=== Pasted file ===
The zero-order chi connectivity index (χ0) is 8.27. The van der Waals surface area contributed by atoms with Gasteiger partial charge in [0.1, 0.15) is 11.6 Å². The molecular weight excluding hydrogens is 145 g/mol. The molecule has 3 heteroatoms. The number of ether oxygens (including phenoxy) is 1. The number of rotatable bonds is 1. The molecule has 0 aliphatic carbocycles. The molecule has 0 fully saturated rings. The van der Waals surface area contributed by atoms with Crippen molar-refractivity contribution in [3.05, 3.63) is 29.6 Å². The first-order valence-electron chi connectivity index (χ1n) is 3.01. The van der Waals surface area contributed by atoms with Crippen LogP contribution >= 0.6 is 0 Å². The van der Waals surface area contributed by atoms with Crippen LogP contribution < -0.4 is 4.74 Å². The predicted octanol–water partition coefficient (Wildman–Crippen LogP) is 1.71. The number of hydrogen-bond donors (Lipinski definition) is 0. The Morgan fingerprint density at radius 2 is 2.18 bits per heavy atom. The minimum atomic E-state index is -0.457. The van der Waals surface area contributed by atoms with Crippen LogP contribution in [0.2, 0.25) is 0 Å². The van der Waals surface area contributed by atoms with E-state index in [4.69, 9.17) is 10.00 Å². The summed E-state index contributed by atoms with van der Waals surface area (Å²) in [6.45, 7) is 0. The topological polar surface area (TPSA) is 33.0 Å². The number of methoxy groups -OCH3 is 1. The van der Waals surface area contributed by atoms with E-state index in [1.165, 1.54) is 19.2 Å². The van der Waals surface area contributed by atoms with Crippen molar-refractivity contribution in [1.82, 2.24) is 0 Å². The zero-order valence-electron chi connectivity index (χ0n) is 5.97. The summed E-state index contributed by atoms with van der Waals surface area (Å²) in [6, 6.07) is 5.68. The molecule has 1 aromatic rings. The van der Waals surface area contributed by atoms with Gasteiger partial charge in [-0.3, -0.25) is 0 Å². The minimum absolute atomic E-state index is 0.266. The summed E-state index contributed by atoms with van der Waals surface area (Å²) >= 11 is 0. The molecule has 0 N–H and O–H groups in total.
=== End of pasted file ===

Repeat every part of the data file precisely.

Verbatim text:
The zero-order chi connectivity index (χ0) is 8.27. The van der Waals surface area contributed by atoms with Gasteiger partial charge in [0.1, 0.15) is 11.6 Å². The molecular weight excluding hydrogens is 145 g/mol. The molecule has 3 heteroatoms. The number of ether oxygens (including phenoxy) is 1. The number of rotatable bonds is 1. The molecule has 0 aliphatic carbocycles. The molecule has 0 fully saturated rings. The van der Waals surface area contributed by atoms with Crippen molar-refractivity contribution in [3.05, 3.63) is 29.6 Å². The first-order valence-electron chi connectivity index (χ1n) is 3.01. The van der Waals surface area contributed by atoms with Crippen LogP contribution >= 0.6 is 0 Å². The van der Waals surface area contributed by atoms with Crippen LogP contribution < -0.4 is 4.74 Å². The predicted octanol–water partition coefficient (Wildman–Crippen LogP) is 1.71. The number of hydrogen-bond donors (Lipinski definition) is 0. The Morgan fingerprint density at radius 2 is 2.18 bits per heavy atom. The minimum atomic E-state index is -0.457. The van der Waals surface area contributed by atoms with Crippen LogP contribution in [0.2, 0.25) is 0 Å². The van der Waals surface area contributed by atoms with E-state index in [4.69, 9.17) is 10.00 Å². The summed E-state index contributed by atoms with van der Waals surface area (Å²) in [6.45, 7) is 0. The topological polar surface area (TPSA) is 33.0 Å². The number of methoxy groups -OCH3 is 1. The van der Waals surface area contributed by atoms with E-state index in [1.165, 1.54) is 19.2 Å². The van der Waals surface area contributed by atoms with Crippen molar-refractivity contribution in [1.82, 2.24) is 0 Å². The zero-order valence-electron chi connectivity index (χ0n) is 5.97. The summed E-state index contributed by atoms with van der Waals surface area (Å²) in [6, 6.07) is 5.68. The molecule has 1 aromatic rings. The van der Waals surface area contributed by atoms with Gasteiger partial charge in [-0.3, -0.25) is 0 Å². The minimum absolute atomic E-state index is 0.266. The summed E-state index contributed by atoms with van der Waals surface area (Å²) >= 11 is 0. The molecule has 0 N–H and O–H groups in total.